Roaring Fork Transportation Authority mulls more trail policing | PostIndependent.com

Roaring Fork Transportation Authority mulls more trail policing

Scott Condon
The Aspen Times

Soaring numbers of users of the Rio Grande Trail have some officials wondering what needs to happen to motivate some cyclists to slow down to avoid scaring other travelers out of their wits.

Carbondale Mayor Stacey Bernot told the Roaring Fork Transportation Authority board of directors at a recent meeting that she has witnessed or heard about several “near misses” on the trail in Carbondale this year.

“We’re really close to having a lot more incidents,” said Bernot, who is also on the RFTA board. “Because the trail is so popular, we need to have more information out there.”

And maybe, Bernot said, there needs to be more policing by trail rangers. RFTA staff agreed to schedule a discussion on the issue.

In an interview a few days after the meeting, Bernot said the heavy use of the trail has got some parents of young children wondering if they should let their kids ride the trail alone given the speeds of some road bikers. The near misses she has seen and heard about are primarily between cyclists of different skill levels, she said.

RFTA oversees the downvalley half of the 42-mile trail between Aspen’s Heron Park and the Colorado River in Glenwood Springs. The speed limit is 20 mph though it is rarely enforced.

Mike Hermes, RFTA’s facilities manager who oversees trail issues, said he doesn’t perceive there are a lot of conflicts between users at this time. However, use is increasing so RFTA would be wise to hold discussions and get ahead of the issues, he said.

The stretch of trail east of Carbondale can host up to 1,000 users on a busy summer day, he said. Hermes didn’t have recent figures available, but he estimated annual trail use in the Carbondale area exceeds 75,000.

John Armstrong, a longtime ranger for Pitkin County Open Space and Trails, said keeping dogs on leashes while on the trail and picking up pet waste are the top trail issues. Speeding and giving an audible single while passing are close behind the dog issues, he said.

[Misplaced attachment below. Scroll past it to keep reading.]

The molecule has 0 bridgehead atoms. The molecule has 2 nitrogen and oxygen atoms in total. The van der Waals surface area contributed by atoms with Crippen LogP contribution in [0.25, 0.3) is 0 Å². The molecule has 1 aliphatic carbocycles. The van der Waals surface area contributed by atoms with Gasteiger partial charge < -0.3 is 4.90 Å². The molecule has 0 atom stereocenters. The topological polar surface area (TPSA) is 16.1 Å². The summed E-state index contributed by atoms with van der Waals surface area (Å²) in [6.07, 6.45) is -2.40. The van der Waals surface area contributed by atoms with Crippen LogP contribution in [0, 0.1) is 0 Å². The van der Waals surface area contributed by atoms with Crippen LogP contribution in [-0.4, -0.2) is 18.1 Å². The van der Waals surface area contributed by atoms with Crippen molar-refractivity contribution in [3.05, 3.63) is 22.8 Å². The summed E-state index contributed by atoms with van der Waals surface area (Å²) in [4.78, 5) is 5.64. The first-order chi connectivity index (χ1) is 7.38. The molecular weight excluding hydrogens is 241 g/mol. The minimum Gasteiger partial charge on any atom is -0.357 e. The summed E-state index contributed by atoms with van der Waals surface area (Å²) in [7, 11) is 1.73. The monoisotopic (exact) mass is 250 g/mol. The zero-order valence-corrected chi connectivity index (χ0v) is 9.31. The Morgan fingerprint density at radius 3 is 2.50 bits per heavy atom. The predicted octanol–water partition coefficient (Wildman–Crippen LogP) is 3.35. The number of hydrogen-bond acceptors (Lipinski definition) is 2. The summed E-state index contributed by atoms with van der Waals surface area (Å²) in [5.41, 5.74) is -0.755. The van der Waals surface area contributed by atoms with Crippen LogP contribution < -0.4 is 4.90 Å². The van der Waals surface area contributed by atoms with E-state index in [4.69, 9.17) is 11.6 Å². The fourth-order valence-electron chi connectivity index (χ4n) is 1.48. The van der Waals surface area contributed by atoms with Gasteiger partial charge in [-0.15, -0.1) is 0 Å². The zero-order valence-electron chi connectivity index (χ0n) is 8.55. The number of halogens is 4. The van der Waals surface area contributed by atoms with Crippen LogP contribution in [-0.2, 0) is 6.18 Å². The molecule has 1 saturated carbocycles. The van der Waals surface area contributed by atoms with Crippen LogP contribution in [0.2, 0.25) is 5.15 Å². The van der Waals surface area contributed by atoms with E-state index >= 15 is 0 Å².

“It’s a campaign we’ve been on for three years now, to get people to announce before passing,” Armstrong said. The campaign features Bullwinkle on a bike passing turtles. Bikers are urged to slow down, use a bell and announce they are passing. Pedestrians — and slower cyclists — are urged to stay far right and be prepared for people to pass.

Open Space hasn’t set a speed limit on the half of Rio Grande Trail that it oversees. When sight distances are long, 20 mph is low, Armstrong said. In blind spots and congested areas, 20 mph “would be really ripping through there,” he said.

Armstrong believes common sense should dictate the speed of cyclists and their behavior when passing others.

“I like people to think — what if it was your grandmother out on the trail. Would you want someone whizzing by her at 25 mph?” he said.

Speeding cyclists aren’t solely responsible for conflicts. Pedestrians or slower cyclists wearing earphones or ear buds and listening to music can be oblivious to cyclists approaching from behind. Some wander down the middle of the trail without leaving room to pass.

Basalt Mayor and RFTA board of directors chairwoman Jacque Whitsitt said, “maybe it’s time to paint a line down the middle” of the trail and direct users to stay to the right.

Whitsitt said it is imperative to find a way for trail users to get along for the safety of all. “I would hate to see them throw cyclists back on the road,” she said.

Cyclists often face a dilemma. They want to avoid conflicts with legions of casual cyclists, parents pushing strollers and pedestrians so they stay on the roads. Some motorists get peeved when cyclists use the road rather than the trail.

Bernot is optimistic the conflicts could be eased through education of all trail users and possibly ambassadors on the trail. She suggested RFTA could enlist volunteers to ride the trails and offer advice when making contact with trail users. Armstrong said the Open Space and Trails Program would also be open to that approach — assuming rangers can catch road cyclists to offer friendly advice.

scondon@aspentimes.com


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